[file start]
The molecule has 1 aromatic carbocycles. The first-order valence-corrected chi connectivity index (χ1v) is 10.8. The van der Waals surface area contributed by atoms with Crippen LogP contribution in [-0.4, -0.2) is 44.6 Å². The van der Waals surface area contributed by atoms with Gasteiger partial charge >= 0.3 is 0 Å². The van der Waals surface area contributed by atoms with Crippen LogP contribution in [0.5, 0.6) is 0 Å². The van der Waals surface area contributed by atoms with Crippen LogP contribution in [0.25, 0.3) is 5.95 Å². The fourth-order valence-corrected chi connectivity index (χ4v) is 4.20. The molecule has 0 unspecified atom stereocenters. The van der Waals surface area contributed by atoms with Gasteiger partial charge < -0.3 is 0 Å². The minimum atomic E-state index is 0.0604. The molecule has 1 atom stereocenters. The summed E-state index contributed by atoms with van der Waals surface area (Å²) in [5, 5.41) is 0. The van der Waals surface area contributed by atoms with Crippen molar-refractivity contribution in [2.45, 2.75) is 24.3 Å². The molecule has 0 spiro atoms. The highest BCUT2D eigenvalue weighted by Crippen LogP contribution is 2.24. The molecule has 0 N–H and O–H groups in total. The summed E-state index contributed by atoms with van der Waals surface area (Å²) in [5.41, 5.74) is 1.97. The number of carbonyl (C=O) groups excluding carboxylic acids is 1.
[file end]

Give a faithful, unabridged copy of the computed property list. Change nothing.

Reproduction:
The molecule has 1 aromatic carbocycles. The first-order valence-corrected chi connectivity index (χ1v) is 10.8. The van der Waals surface area contributed by atoms with Crippen LogP contribution in [-0.4, -0.2) is 44.6 Å². The van der Waals surface area contributed by atoms with Gasteiger partial charge >= 0.3 is 0 Å². The van der Waals surface area contributed by atoms with Crippen LogP contribution in [0.5, 0.6) is 0 Å². The van der Waals surface area contributed by atoms with Crippen LogP contribution in [0.25, 0.3) is 5.95 Å². The fourth-order valence-corrected chi connectivity index (χ4v) is 4.20. The molecule has 0 unspecified atom stereocenters. The van der Waals surface area contributed by atoms with Gasteiger partial charge < -0.3 is 0 Å². The minimum atomic E-state index is 0.0604. The molecule has 1 atom stereocenters. The summed E-state index contributed by atoms with van der Waals surface area (Å²) in [5, 5.41) is 0. The van der Waals surface area contributed by atoms with Crippen molar-refractivity contribution in [2.45, 2.75) is 24.3 Å². The molecule has 0 spiro atoms. The highest BCUT2D eigenvalue weighted by Crippen LogP contribution is 2.24. The molecule has 0 N–H and O–H groups in total. The summed E-state index contributed by atoms with van der Waals surface area (Å²) in [5.41, 5.74) is 1.97. The number of carbonyl (C=O) groups excluding carboxylic acids is 1.